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What is Sleep Dentistry?

Sleep dentistry is the use of medication to help relax patients during procedures. Although referred to as ‘sleep’ dentistry, the patient is usually awake, with the exception of those who are under general anesthesia.

sleep dentistry patient

What is sleep dentistry used for?

Commonly offered as an option to patients who experience dental fear, sleep dentistry aids in calming the patient down and putting them into a rested state, where they are comfortable enough for the dentist to work. People with dental fear find it extremely difficult to attend their recommended yearly visits, as even the thought of setting foot in the dentist’s office often causes them to tense with fear. This usually means that dental checkups are missed and overall dental hygiene is neglected, and in most cases, they will not schedule a dental appointment until their tooth pain has become unbearable.

The other circumstance, in which sleep dentistry is used for, is oral surgery or complex dental treatments, such as the removal of impacted wisdom teeth, dental implant surgery, or other greatly invasive and/or painful procedures. In these situations, it is easier to put the patient to sleep to eliminate pain and discomfort.

How does sleep dentistry work?

There are different levels and types of sleep dentistry. The strength of sedation differs depending on the procedure or circumstance.

The different levels of sedation include:

  • Minimal sedation – the patient is awake but relaxed.
  • Moderate sedation – the patient is awake but heavily sedated to the point of not being able to remember much.
  • Deep sedation – the patient is on the edge of consciousness but can still be awakened. They will have no recollection procedure.
  • General anesthetic – complete unconsciousness

People using sleep dentistry for dental fear will often be offered minimal to moderation sedation, and possible deep sedation if the dental anxiety is at a critical level.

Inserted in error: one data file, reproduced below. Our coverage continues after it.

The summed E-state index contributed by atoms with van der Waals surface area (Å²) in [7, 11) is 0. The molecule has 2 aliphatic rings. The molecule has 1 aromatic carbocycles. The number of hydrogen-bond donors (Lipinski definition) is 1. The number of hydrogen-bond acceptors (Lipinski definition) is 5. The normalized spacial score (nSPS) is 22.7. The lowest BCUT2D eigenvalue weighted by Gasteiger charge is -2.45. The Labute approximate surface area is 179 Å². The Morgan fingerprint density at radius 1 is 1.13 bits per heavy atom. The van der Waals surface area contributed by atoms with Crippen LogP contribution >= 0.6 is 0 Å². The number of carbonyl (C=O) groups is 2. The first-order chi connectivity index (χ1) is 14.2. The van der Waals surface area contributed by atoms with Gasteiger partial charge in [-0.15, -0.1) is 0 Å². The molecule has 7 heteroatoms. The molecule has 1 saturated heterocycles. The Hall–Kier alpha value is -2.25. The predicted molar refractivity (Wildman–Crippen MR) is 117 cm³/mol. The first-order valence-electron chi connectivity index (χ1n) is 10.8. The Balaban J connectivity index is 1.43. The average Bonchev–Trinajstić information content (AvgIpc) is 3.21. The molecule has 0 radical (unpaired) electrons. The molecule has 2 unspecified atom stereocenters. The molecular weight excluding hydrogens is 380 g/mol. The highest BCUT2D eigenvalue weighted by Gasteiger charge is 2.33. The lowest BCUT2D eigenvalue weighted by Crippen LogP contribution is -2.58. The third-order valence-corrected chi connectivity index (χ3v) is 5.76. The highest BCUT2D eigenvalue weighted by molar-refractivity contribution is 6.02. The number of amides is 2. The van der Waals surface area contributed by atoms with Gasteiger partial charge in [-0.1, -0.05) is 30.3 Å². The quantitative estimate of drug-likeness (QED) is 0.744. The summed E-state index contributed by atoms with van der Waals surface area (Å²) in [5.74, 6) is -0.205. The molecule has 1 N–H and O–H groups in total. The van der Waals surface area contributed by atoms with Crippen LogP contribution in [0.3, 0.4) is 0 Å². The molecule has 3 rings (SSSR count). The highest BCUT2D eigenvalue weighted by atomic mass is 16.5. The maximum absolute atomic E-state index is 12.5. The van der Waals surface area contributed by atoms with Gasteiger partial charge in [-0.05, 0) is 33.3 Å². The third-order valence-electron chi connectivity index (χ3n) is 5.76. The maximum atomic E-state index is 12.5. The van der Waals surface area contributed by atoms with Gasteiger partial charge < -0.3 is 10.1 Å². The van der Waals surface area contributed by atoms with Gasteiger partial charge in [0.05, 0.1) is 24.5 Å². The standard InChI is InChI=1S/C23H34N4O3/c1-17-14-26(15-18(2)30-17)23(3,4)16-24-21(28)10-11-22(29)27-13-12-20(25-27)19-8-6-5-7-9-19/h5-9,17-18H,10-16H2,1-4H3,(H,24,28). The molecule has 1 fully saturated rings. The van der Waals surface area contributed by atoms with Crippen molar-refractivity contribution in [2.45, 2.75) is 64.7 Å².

General anesthetic is usually only used for oral surgery.

The different types of types of sedation:

  • Inhaled sedation – this is used for mildly anxious patients who will breathe in nitrous oxide, commonly known as laughing gas, throughout the procedure. It is a mild form of sedation that wears off quickly and often allows patients to drive home afterwards.
  • Oral sedation – depending on the dose given, oral sedation ranges from minimal to moderate. Tablets such as valium and diazepam are prescribed to the patient and are to be taken an hour prior to the procedure, making them calm and drowsy, to the point where they no longer feel anxious, but are still awake and responsive.
  • IV moderate sedation – also known as Twilight sedation. Patients are given a sedative that is delivered intravenously. The patient, although still conscious, will feel as though they have had a deep sleep and will have no (or very little) memory of the procedure. This is used for minor to moderate oral surgeries, and for patients who suffer from extreme dental anxiety.
  • General anesthesia – the patient is totally unconscious. General anesthesia is used for oral surgeries and is administered in a hospital where an anesthetist is present. The patient will have no recollection of the procedure, aside from going to sleep and waking up.